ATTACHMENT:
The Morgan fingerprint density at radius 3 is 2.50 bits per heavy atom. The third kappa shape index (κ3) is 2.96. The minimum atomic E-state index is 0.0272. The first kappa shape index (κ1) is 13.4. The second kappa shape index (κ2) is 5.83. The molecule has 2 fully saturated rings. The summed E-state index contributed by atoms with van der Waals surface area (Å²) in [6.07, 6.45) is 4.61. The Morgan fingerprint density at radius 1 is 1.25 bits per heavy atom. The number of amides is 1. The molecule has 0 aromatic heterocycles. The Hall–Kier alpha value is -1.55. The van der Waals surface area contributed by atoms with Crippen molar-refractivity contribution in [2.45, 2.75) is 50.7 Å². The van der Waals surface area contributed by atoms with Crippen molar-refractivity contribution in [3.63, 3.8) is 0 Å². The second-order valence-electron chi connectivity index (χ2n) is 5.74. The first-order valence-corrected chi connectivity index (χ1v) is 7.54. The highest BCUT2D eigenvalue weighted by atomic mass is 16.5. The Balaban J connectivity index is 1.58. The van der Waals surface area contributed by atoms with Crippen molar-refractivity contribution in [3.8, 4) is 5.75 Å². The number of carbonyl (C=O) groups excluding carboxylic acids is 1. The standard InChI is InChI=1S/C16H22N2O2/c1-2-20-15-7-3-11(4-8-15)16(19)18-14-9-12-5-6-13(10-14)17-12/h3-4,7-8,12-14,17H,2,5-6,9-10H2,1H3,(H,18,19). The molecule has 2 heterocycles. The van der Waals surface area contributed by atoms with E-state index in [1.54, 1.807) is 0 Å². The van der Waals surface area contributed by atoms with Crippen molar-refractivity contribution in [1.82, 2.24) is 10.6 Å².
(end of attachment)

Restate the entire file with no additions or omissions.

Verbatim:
The Morgan fingerprint density at radius 3 is 2.50 bits per heavy atom. The third kappa shape index (κ3) is 2.96. The minimum atomic E-state index is 0.0272. The first kappa shape index (κ1) is 13.4. The second kappa shape index (κ2) is 5.83. The molecule has 2 fully saturated rings. The summed E-state index contributed by atoms with van der Waals surface area (Å²) in [6.07, 6.45) is 4.61. The Morgan fingerprint density at radius 1 is 1.25 bits per heavy atom. The number of amides is 1. The molecule has 0 aromatic heterocycles. The Hall–Kier alpha value is -1.55. The van der Waals surface area contributed by atoms with Crippen molar-refractivity contribution in [2.45, 2.75) is 50.7 Å². The van der Waals surface area contributed by atoms with Crippen molar-refractivity contribution in [3.63, 3.8) is 0 Å². The second-order valence-electron chi connectivity index (χ2n) is 5.74. The first-order valence-corrected chi connectivity index (χ1v) is 7.54. The highest BCUT2D eigenvalue weighted by atomic mass is 16.5. The Balaban J connectivity index is 1.58. The van der Waals surface area contributed by atoms with Crippen molar-refractivity contribution in [3.8, 4) is 5.75 Å². The number of carbonyl (C=O) groups excluding carboxylic acids is 1. The standard InChI is InChI=1S/C16H22N2O2/c1-2-20-15-7-3-11(4-8-15)16(19)18-14-9-12-5-6-13(10-14)17-12/h3-4,7-8,12-14,17H,2,5-6,9-10H2,1H3,(H,18,19). The molecule has 2 heterocycles. The van der Waals surface area contributed by atoms with E-state index in [1.54, 1.807) is 0 Å². The van der Waals surface area contributed by atoms with Crippen molar-refractivity contribution in [1.82, 2.24) is 10.6 Å².